USEF Para-Equestrian Dressage Coach Pilot Program
Education broadens the mind, leading you to obtain the best for both yourself, your students and those around you.
As owner of Rolling Hills Ranch “riding lessons for everyone”, a Maryland Horse Discovery Center, MD Certified Farm Based Education Center, Executive Director of Freedom Hills Therapeutic Riding Program Premier Center for PATH,, avid dressage rider, and Advanced PATH Instructor ,etc . As soon as I heard of the USEF Para-Equestrian Dressage Coach Pilot Program I was ready to apply. PATH Intl., in partnership with Carlisle Academy Integrative Equine Therapy & Sports and the United States Equestrian Federation (USEF), announced a scholarship opportunity funded by the VA Adaptive Sports Grant. This scholarship was available to eligible PATH Intl. Certified Therapeutic Riding Instructors and provided the opportunity for travel costs reimbursed.
The purpose of this USEF Para-Equestrian Dressage Coach Pilot Program was to increase awareness and coach education opportunities within Paralympic Equestrian Sports, aid in the development of a USEF Coach database, and enhance national coaching support for para-equestrian athletes, including para-eligible veterans.
Michel Assouline, the presenter, is the USEF Head of Para-Equestrian Coach Development & High Performance Consultant, as well as an International Dressage/Para-Dressage Trainer with more than a decade of Paralympic and FEI Dressage coaching experience. He has recently completed his tenure as head coach for the U.K Para-Dressage Team. Michel has developed the Para-Dressage Coach Curriculum as a pilot to a full Coach Certificate Program scheduled for launch in August 2018.
As a candidate I had to be a PATH Intl. Therapeutic Riding Instructor, meet the requirements of the USEF Para-Equestrian Dressage Coach Pilot Program, have an interest in working with disabled veterans, adaptive sport riders, and/or para-equestrian athletes and a letter of recommendation which I got from Phoebe Devoe as well as 20 hours of self-study during the six-week period leading up to the Symposium. The locations to choose from were
Carlisle Academy, May 25-26, Lyman, ME and Wheatland Farm July 1-2, Purcellville, VA.
They were also looking for Military Veterans to apply as demonstration riders for the coaches to practice teaching. I recommended to Cecelia Kress, one of the Military Veterans which I coach, to apply as a demo rider.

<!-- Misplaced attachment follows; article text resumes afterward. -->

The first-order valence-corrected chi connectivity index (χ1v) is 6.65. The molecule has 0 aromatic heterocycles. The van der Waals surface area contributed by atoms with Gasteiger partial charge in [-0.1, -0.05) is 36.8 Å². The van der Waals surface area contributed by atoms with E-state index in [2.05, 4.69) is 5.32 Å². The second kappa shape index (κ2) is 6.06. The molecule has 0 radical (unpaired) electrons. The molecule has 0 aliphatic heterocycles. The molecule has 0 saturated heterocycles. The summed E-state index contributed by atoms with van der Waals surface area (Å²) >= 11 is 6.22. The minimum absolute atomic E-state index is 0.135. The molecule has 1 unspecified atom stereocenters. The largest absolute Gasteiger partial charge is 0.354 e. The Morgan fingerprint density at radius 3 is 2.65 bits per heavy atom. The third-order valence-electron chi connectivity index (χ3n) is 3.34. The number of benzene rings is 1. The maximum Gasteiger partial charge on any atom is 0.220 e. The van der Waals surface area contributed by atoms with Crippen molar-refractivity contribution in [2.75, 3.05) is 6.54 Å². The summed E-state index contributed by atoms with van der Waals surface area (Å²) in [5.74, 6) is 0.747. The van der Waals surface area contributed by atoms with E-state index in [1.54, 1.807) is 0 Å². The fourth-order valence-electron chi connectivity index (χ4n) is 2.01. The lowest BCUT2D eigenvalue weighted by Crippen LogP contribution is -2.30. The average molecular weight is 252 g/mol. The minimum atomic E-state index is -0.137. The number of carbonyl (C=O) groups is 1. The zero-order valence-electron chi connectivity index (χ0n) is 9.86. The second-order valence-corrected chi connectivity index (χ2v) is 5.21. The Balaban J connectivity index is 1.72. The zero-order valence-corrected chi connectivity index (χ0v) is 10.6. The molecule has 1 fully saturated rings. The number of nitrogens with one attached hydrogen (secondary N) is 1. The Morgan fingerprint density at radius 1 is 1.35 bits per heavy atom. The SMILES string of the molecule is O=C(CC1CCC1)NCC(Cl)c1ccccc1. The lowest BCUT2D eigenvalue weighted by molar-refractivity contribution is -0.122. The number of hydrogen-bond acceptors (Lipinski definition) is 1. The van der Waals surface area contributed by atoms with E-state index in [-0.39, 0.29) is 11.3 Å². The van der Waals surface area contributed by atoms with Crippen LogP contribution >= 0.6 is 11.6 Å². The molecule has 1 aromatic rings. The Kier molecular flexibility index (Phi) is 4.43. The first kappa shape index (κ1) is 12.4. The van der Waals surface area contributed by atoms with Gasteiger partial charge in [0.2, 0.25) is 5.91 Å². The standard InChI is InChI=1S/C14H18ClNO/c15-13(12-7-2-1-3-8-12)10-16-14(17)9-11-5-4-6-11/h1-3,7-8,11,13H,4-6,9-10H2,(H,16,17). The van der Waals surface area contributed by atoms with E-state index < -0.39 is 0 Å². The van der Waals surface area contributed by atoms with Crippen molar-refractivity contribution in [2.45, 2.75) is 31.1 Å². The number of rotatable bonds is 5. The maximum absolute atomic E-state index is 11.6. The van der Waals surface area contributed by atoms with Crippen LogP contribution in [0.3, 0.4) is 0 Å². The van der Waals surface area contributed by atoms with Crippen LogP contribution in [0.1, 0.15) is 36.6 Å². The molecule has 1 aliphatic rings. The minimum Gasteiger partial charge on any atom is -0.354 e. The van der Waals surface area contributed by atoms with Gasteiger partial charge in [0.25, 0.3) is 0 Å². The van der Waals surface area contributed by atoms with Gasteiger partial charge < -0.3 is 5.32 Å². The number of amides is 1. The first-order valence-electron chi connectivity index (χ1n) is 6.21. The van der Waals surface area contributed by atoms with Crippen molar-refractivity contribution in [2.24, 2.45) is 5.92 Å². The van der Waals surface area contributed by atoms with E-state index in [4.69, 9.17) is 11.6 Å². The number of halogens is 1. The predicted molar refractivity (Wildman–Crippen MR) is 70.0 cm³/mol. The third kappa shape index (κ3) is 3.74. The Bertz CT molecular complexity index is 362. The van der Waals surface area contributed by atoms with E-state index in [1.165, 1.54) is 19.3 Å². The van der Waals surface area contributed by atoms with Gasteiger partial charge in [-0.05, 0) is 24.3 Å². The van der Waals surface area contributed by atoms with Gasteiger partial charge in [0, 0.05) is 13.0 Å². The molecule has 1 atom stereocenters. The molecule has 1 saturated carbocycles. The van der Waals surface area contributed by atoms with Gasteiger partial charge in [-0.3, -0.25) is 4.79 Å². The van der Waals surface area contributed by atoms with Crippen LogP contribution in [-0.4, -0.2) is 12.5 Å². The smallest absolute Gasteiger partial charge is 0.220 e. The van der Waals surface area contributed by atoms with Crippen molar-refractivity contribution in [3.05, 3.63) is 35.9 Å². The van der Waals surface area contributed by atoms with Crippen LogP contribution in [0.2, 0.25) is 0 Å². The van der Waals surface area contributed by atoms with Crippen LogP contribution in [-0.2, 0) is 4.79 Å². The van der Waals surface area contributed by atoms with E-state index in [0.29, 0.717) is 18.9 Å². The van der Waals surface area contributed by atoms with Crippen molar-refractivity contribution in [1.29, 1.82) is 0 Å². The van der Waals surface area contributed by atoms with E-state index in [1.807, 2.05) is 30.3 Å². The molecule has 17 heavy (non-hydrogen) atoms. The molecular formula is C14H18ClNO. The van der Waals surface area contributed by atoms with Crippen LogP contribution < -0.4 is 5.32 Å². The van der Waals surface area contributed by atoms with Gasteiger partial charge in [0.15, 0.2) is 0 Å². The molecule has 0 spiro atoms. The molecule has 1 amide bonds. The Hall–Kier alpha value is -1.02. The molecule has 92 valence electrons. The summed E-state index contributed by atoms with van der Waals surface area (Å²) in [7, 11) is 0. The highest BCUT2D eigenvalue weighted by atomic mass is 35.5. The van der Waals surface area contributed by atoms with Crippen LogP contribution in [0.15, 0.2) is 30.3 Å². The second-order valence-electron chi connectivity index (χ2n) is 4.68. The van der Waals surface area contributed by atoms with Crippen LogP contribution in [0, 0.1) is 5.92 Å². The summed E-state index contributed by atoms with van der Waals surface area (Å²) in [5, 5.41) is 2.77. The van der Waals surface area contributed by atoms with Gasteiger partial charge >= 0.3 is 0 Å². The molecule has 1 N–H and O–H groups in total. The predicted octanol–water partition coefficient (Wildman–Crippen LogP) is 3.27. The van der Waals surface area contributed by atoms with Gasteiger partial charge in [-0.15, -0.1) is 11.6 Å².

I was thrilled to receive the email that we had both been accepted. From what I understand there were over 50 applicants for the coaches training of which they only picked 20.
Cecelia and I arrived early Sunday morning at the beautiful Wheatland Farms. We were very excited to be there and to start the two days of education. We were met by Wheatlands wonderful staff as well as owners Muriel and Mark Forrest. Mark is a very famous singer who has performed all over the world including the White House. Mark and Muriel have amazing hearts for helping people with special needs.
The symposium began with Michel Assouline presenting his program for teaching dressage. Although the symposium was geared toward people who happen to have physical disabilities the information he presented could be used for teaching any aspects of riding to anyone.
After lunch was the Shadow Coaching. Each rider had two coaches. Each day one of the coaches was the lead coach and the other coach could quietly give the lead coach suggestions. The next day they switched rolls. It is always nice to glean ideas from other coaches. For some reason I did not have a shadow coach so I was fortunate to teach both days. Cecelia rode a very cute horse named Chocolate Chip. Chip is owned and evented by Anthony, Muriel and Mark’s son. Anthony is an event rider who takes lessons from Boyd Martin. Cecelia and I had talked prior to the lesson and decided to work mainly on her position as well as lengthening and shortening the horse’s stride at the walk. Michel liked the lesson which I taught and gave me some constructive feedback.
That evening we had a lovely dinner by the pool. We had the chance to do a lot of networking. I enjoyed talking to different athletes and coaches from all over the United States.
The next day the times got changed to be earlier because of the nasty heat. Cecelia was fortunate to ride second. Do to her disability and the heat from the day before she was hurting quite a bit but she was a trooper. She mounted up on Chocolate Chip and gave it her best. We started out getting Chip to walk on with big steps so his back would swing more which helped to relax and release Cecelia’s sore muscles. By the middle of her 30 minute ride she was back to sitting up tall in the saddle and we were able to move on to lengthening and shortening Chips stride at the walk as well as working on being precise in steering to and from the dressage letters.
I am very honored to be a part of this pilot program who are learning to train elite para-equestrians in the art of dressage.
I look forward to future symposiums and sharing my knowledge with others.